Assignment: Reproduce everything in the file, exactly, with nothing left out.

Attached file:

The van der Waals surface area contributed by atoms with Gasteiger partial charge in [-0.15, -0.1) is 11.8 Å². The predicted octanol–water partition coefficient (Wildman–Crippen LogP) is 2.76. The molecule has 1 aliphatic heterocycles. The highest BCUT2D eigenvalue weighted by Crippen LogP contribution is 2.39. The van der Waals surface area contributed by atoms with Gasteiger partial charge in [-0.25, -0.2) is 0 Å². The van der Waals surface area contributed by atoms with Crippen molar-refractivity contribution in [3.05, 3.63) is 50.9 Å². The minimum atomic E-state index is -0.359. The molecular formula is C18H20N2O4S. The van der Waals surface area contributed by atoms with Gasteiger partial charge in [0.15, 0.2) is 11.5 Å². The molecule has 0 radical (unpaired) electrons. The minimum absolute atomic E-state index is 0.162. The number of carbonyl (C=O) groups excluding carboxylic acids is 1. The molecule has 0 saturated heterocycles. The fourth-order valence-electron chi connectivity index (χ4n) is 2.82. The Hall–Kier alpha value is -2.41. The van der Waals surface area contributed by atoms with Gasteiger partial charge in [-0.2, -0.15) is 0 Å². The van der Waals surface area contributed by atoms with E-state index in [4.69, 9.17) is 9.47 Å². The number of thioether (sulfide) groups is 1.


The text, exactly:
The van der Waals surface area contributed by atoms with Gasteiger partial charge in [-0.15, -0.1) is 11.8 Å². The predicted octanol–water partition coefficient (Wildman–Crippen LogP) is 2.76. The molecule has 1 aliphatic heterocycles. The highest BCUT2D eigenvalue weighted by Crippen LogP contribution is 2.39. The van der Waals surface area contributed by atoms with Gasteiger partial charge in [-0.25, -0.2) is 0 Å². The van der Waals surface area contributed by atoms with Crippen molar-refractivity contribution in [3.05, 3.63) is 50.9 Å². The minimum atomic E-state index is -0.359. The molecular formula is C18H20N2O4S. The van der Waals surface area contributed by atoms with Gasteiger partial charge in [0.15, 0.2) is 11.5 Å². The molecule has 0 radical (unpaired) electrons. The minimum absolute atomic E-state index is 0.162. The number of carbonyl (C=O) groups excluding carboxylic acids is 1. The molecule has 0 saturated heterocycles. The fourth-order valence-electron chi connectivity index (χ4n) is 2.82. The Hall–Kier alpha value is -2.41. The van der Waals surface area contributed by atoms with Gasteiger partial charge in [-0.2, -0.15) is 0 Å². The van der Waals surface area contributed by atoms with E-state index in [4.69, 9.17) is 9.47 Å². The number of thioether (sulfide) groups is 1.